The indicative content below is not prescriptive and candidates are not required to include all of it. Other relevant material not suggested below must also be credited.
Volcanic ash makes land fertile so excellent soil for growing fruit crops including grapes for wine industry
Active volcano is draws in tourists many businesses set up to accommodate visitors
Some local industry grown to create items for tourists - souvenirs, wine etc
Construction is quite high - building to accommodate tourist industry and ensure old buildings are looked after as part of cultural heritage.
Beautiful landscapes and climate to attract visitors
Map - identifying types of farming and tourist activities - reasons for high amount of services
Pie chart - identifying what type of jobs people are doing
Photograph - shows cultural heritage, near volcano, beautiful landscape, Mediterranean climate
- Age: 14-16 MYP Individuals and Societies
- Age: 14-16 GCSE / IGCSE Geography
- Natural Environments
- Economic Development
- IGCSE Geography Revision Question Bank
- 2.1 Earthquakes and volcanoes
- 2.4 Weather
- 2.5 Climate and natural vegetation
- Plate Tectonics
- Plate Boundaries | Plate Margins
- Volcano case study - Mount Etna (2002-2003), Italy
Volcano case study - Mount Nyiragongo, Democratic Republic of Congo
- Volcanic hazard management - Mount Rainier, USA
- Earthquake case study - 2005 Kashmir
- Earthquake case study - Chuetsu Offshore Earthquake - 2007
- Why was the Haitian Earthquake so deadly?
- Earthquakes - Managing the hazard
Watch this video clip about Mount Nyiragongo, Democratic Republic of Congo - it also makes a mini tourism case study.
Case study task
Use the resources and links that can be found on this page to produce a detailed case study of the 2002 eruption of Mount Nyiragongo. You should use the 'Five W's" subheadings to give your case study structure.
BBC News - Congo volcano 'kills dozens' [18 January 2002]
When did it happen?
Wikipedia - Mount Nyiragongo
Where did it happen?
Why did it happen.
NOVA - Volcano under the City
Who was affected by it happening?
BBC News - Goma: Eruption aftermath [23 January 2002]
BBC News - Goma: One month on [26 February 2002]
You should be able to use the knowledge and understanding you have gained about 2002 eruption of Mount Nyiragongo to answer the following exam-style question:
In many parts of the world, the natural environment presents hazards to people. Choose an example of one of the following: a volcanic eruption, an earthquake, a drought. For a named area, describe the causes of the example which you have chosen and its impacts on the people living there. [7 Marks]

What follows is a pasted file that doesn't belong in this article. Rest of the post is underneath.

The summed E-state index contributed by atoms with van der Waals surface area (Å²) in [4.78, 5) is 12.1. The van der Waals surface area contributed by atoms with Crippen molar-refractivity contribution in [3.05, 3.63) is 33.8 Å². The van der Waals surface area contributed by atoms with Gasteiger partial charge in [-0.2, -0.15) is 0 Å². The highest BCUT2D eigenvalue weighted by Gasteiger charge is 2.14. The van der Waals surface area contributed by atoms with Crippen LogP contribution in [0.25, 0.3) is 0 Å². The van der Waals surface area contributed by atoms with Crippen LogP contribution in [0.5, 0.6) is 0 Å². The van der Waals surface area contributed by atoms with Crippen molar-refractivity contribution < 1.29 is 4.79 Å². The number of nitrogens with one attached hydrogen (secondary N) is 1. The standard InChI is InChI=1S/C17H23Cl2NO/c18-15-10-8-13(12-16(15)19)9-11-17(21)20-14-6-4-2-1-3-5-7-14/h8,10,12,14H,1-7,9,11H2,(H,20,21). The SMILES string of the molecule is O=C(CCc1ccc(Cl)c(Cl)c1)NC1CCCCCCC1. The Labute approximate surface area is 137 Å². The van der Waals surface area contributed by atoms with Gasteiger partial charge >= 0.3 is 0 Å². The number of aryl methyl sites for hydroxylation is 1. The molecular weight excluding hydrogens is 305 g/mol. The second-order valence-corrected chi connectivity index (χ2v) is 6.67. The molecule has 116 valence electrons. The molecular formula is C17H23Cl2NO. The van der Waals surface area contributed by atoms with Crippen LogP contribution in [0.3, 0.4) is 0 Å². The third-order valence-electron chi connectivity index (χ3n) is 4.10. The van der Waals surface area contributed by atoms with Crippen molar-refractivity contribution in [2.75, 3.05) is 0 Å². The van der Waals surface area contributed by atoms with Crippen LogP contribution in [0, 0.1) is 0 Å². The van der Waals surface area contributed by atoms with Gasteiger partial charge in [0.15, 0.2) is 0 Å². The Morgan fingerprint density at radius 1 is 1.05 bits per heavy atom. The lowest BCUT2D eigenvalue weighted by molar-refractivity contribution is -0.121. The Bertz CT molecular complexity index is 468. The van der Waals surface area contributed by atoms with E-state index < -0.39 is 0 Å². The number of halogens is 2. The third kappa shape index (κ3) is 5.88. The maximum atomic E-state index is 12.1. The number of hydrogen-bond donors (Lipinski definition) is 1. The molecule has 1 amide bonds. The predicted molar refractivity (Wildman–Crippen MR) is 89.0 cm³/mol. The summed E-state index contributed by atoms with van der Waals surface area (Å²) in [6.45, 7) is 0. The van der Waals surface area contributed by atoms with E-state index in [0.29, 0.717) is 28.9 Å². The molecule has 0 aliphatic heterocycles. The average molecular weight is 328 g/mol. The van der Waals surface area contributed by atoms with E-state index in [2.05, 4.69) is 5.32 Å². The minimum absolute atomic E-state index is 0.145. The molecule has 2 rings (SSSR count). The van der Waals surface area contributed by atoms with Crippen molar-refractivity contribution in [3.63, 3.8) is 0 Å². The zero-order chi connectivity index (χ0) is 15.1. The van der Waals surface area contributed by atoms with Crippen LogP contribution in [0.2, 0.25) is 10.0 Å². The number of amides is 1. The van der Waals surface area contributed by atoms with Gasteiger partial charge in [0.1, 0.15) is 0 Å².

- Comment on Twitter
Earthquakes and volcanoes
Study and revision resources.
1. Plate Tectonics
Structure of the earth.
The earth consists of 4 main layers:
- The crust is the outer layer, broken into sections caled tectonic plates. It is the thinnest layer and the one which we live on.
- The mantle is the thickest layer and consists of molten rock
- The outer core is molten & about 3000 degrees C.
- This inner core is solid due to the immense pressure and is about 5000 degrees C.
- Both the inner & outer core consist of iron & nickle.
The earths crust is broken into different sections which are slowly moving about.
Convection currents in the mantle distribute the heat from the core. This movement drags the plates in different directions and is responsible for earthquakes and volcanoes.
Over millions of years the land masses that we are familiar with have moved around the planet as the tectonic plates shifted about.
Where the different sections of tectonic plate meet the movement causes geographical features such as mountains, volcanoes and earthquakes.
- Convection currents in the mantle drag the plates apart.
- Magma rises to fill the gap and solidifies to form new crust.
- As the process repeats a ridge is formed and this slowly gets wider as the plates continue to seperate.
- Example: the Mid-Atlantic Ridge.
- This creates fissure volcanoes which are long cracks, they are less explosive.
- Oceanic & continental plates collide. The oceanic plate is denser and so sinks under the continental plate.
- As the oceanic plate sinks it takes some sand, water and other materia from the sea bed with it. This melts and is gaseous which causes it to force its way up to the surface as a volcano.
- The continental plate crumples at the edge creating fold mountains in addition to the volcanoes.
- Convection currents in the mantle pull two plates of continental crust together.
- Since both crusts are made of the same material and have equal density neither subducts. They crumple up.
- This process creates fold mountains. There are no volcanoes at these boundaries but earthquakes occur.
- Example: the Himalayas.
Types of Volcano
- Shield : gentle sloping, created by basic lava (travels along way before solidifying). Found at constructive boundaries.
- Composite : alternating layers of acid lava & rock/ash create the classic conical shape. Found at destructive boundaries.
- Ash & cinder : Alternating layers of ash & cinder compacted.
- Fissure : volcanoes running along a crack in the crust, usually a constructive boundary.
- Caldera : Crater volcano created after volcano collapses in on itself having emptied the magma chamber.
- Dome : steep sided volcano created by acid lava which cools before it has travelled far.